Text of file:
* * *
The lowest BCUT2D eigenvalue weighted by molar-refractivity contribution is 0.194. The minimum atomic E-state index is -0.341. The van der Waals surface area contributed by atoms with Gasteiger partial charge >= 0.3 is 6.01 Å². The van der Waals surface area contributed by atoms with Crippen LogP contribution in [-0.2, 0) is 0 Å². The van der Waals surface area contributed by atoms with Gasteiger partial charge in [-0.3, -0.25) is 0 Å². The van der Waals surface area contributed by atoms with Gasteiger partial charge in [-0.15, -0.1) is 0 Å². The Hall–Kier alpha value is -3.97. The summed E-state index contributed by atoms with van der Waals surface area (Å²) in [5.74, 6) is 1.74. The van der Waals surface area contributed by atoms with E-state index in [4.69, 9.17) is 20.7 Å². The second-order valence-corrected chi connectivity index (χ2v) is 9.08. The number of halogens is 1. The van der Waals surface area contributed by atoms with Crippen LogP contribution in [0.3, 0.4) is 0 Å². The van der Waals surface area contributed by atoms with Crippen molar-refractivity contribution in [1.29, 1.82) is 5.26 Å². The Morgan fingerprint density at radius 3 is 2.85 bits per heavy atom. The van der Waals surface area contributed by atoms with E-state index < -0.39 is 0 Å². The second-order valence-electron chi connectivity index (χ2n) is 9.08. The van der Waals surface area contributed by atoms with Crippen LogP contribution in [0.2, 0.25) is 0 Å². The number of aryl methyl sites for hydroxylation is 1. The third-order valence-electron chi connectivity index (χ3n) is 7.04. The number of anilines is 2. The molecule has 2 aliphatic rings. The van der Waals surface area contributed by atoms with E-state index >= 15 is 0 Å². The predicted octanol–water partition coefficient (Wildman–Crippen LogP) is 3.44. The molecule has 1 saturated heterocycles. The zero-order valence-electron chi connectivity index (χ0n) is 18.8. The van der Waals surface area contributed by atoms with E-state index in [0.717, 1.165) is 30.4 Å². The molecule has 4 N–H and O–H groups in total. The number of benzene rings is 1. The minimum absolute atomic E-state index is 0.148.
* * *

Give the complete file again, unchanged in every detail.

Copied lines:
The lowest BCUT2D eigenvalue weighted by molar-refractivity contribution is 0.194. The minimum atomic E-state index is -0.341. The van der Waals surface area contributed by atoms with Gasteiger partial charge >= 0.3 is 6.01 Å². The van der Waals surface area contributed by atoms with Crippen LogP contribution in [-0.2, 0) is 0 Å². The van der Waals surface area contributed by atoms with Gasteiger partial charge in [-0.3, -0.25) is 0 Å². The van der Waals surface area contributed by atoms with Gasteiger partial charge in [-0.15, -0.1) is 0 Å². The Hall–Kier alpha value is -3.97. The summed E-state index contributed by atoms with van der Waals surface area (Å²) in [5.74, 6) is 1.74. The van der Waals surface area contributed by atoms with E-state index in [4.69, 9.17) is 20.7 Å². The second-order valence-corrected chi connectivity index (χ2v) is 9.08. The number of halogens is 1. The van der Waals surface area contributed by atoms with Crippen LogP contribution in [0.3, 0.4) is 0 Å². The van der Waals surface area contributed by atoms with Crippen molar-refractivity contribution in [1.29, 1.82) is 5.26 Å². The Morgan fingerprint density at radius 3 is 2.85 bits per heavy atom. The van der Waals surface area contributed by atoms with E-state index < -0.39 is 0 Å². The second-order valence-electron chi connectivity index (χ2n) is 9.08. The van der Waals surface area contributed by atoms with Crippen LogP contribution in [0.2, 0.25) is 0 Å². The number of aryl methyl sites for hydroxylation is 1. The third-order valence-electron chi connectivity index (χ3n) is 7.04. The number of anilines is 2. The molecule has 2 aliphatic rings. The van der Waals surface area contributed by atoms with E-state index >= 15 is 0 Å². The predicted octanol–water partition coefficient (Wildman–Crippen LogP) is 3.44. The molecule has 1 saturated heterocycles. The zero-order valence-electron chi connectivity index (χ0n) is 18.8. The van der Waals surface area contributed by atoms with E-state index in [0.717, 1.165) is 30.4 Å². The molecule has 4 N–H and O–H groups in total. The number of benzene rings is 1. The minimum absolute atomic E-state index is 0.148.